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Jazz rookie Lyles finishes summer league on a strong note in win over Lakers

LAS VEGAS — Trey Lyles saved his best for last.

All the better for the Utah Jazz that the rookie’s strongest all-around game of this summer league season came against the Los Angeles Lakers.

Lyles, who’s struggled offensively since joining the Jazz after a contract delay, got his outside shooting going in Friday’s 84-78 victory over the Lakers.

The No. 12 pick hit four of seven 3-pointers, scored 20 points and grabbed nine rebounds as Utah sent a large contingent of loud LA fans home disappointed from UNLV’s Thomas & Mack Center.

“I went out there and played hard and (showed) somewhat what I was capable of doing,” Lyles said. “We got the win, so that’s all that I care about.”

Utah’s other draft selection, second-round pick Olivier Hanlan, also had a nice game Friday, scoring nine points with six rebounds, three assists and one quote that will surely make Jazz fans happy.

"There were a lot of Laker fans here, so that was good having that last win,” Hanlan said. “Coach did a good job … knowing that a lot of Lakers fans were going to be here, (telling us) if we could end it out on a good note, that would be a great way to finish the summer league.”

Point guard Bryce Cotton and Idaho Stampede guard Jared Cunningham each had a strong finale, scoring 15 points apiece.

The positive result, which Utah managed despite shooting just 33.3 percent from the field, helped the Jazz finish with a 2-3 mark in Las Vegas. Overall, Utah went 5-3 in action the past two weeks, including the three-game sweep in their own summer league.

Point guard D’Angelo Russell, the second overall pick in this year's draft, topped the Lakers (1-4) with 21 points. Returning LA players Jordan Clarkson and Julius Randle scored 12 and 11, respectively.

Lyles came into this game shooting just 28.9 percent overall and 2-for-15 from 3-point range during his Las Vegas stint. Part of the Jazz game plan, assistant Mike Wells explained, was to try to get the late lottery pick into a good rhythm in his final summer performance.

Neither team shot well to begin with, but Lyles jumpstarted his game by swishing two 3-pointers from up top. He scored 15 points by halftime and had 20 through three quarters to help the Jazz take control.

“That felt good,” Lyles said of hitting the back-to-back treys. “I just had to stay confident and continue to shoot. When shooters have a slump, you just have to shoot out of it and that’s what I tried to do.”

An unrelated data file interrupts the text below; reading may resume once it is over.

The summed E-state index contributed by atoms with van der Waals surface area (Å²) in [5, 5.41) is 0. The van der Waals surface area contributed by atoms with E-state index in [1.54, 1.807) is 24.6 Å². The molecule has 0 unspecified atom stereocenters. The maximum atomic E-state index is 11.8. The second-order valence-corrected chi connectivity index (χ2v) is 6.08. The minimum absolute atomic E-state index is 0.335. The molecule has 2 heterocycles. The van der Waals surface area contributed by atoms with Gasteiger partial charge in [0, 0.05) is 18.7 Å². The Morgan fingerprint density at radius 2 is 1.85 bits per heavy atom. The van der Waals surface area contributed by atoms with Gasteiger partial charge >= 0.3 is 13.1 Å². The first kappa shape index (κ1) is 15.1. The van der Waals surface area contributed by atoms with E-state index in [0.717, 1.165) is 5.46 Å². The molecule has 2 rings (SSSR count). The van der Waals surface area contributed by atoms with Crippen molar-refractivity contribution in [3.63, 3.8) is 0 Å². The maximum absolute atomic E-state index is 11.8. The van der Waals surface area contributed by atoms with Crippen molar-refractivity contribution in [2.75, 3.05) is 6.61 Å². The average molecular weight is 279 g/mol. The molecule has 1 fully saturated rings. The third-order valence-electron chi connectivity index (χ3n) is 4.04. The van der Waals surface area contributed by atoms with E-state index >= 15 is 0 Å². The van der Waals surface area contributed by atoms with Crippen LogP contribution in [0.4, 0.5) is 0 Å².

Just as his coaches wanted.

Wells wasn’t concerned with Lyles early in the game when his shot was off because he was taking good, open looks.

“At least he got some rhythm. … He kept shooting, which I wanted him to do, particularly in the last game,” Wells said. “I wanted to see if we could get him into a rhythm and get him the ball. I thought that got there. He hit two threes. He made some plays.”

Thanks to his final game, Lyles ended up hitting six of 22 3-pointers in his six summer league outings. He finished with a field-goal shooting percentage of 32.3 percent (20-62) while averaging 11.3 points.

Those numbers likely won’t earn him a lot of playing time behind fellow power forwards Derrick Favors and Trevor Booker, but he’s confident that his shooting will get better. It will need to because he said Jazz coach Quin Snyder told him his main role with the team will be as a stretch-four player who can pull defenses out of the paint and punish them when they collapse off of him.

Improving his accuracy won’t be Lyles’ only focus the rest of this offseason, though. He said he wants to work on everything.

“I’m not perfect in anything I do,” he said. “Everybody can see that from this showing this summer league. It’s everything I need to work on.”

Wells described Lyles as having an “up and down” summer league. The shooting, for the most part, was down, but the 6-foot-10 player from Kentucky showed he has a good overall feel for the game. He moves well. He can make plays for teammates. He can contribute even when his shot is off.

“I know he wanted to play better at times. I think it’s kind of getting adjusted to the NBA game,” Wells said. “Even though it’s summer league, it’s still a little bit faster, it’s a little bit longer and I think that today showed where he’s a little bit more comfortable. He did a few more things.”

Lyles credited coaches for remaining confident in him and for suggesting that he keep shooting. It finally paid off, too.

“He finally got into a little rhythm out there,” Well said. “Today was the first time I thought he settled in a little bit.”

Lyles is headed home to Indianapolis to continue working out, and he’s taking a good attitude out of his first summer league experience. He has a better understanding of the physicality and speed of the NBA, even if he still has a big learning curve ahead when the real season gets here this fall.

Lyles added that he now knows better what he has to do to stay on the court in a game, too.

“It was fun. I enjoyed it — my first time playing five on five for a while,” Lyles said of summer league. “I was happy to come out and kind of get somewhat acquainted with everyone on the team and the coaches. I think it was a positive outtake from the summer league.”

Lyles also earned the respect of his teammates.

“He started (shooting) kind of up and down,” Hanlan said. “But this last game, he was amazing in terms of hitting down open shots, finding teammates, coming off ball screens. For a big guy like that to be so versatile, it’s actually amazing. He showed a lot.”

The fact the did that in a win over the Lakers might endear him even more to Jazz fans.

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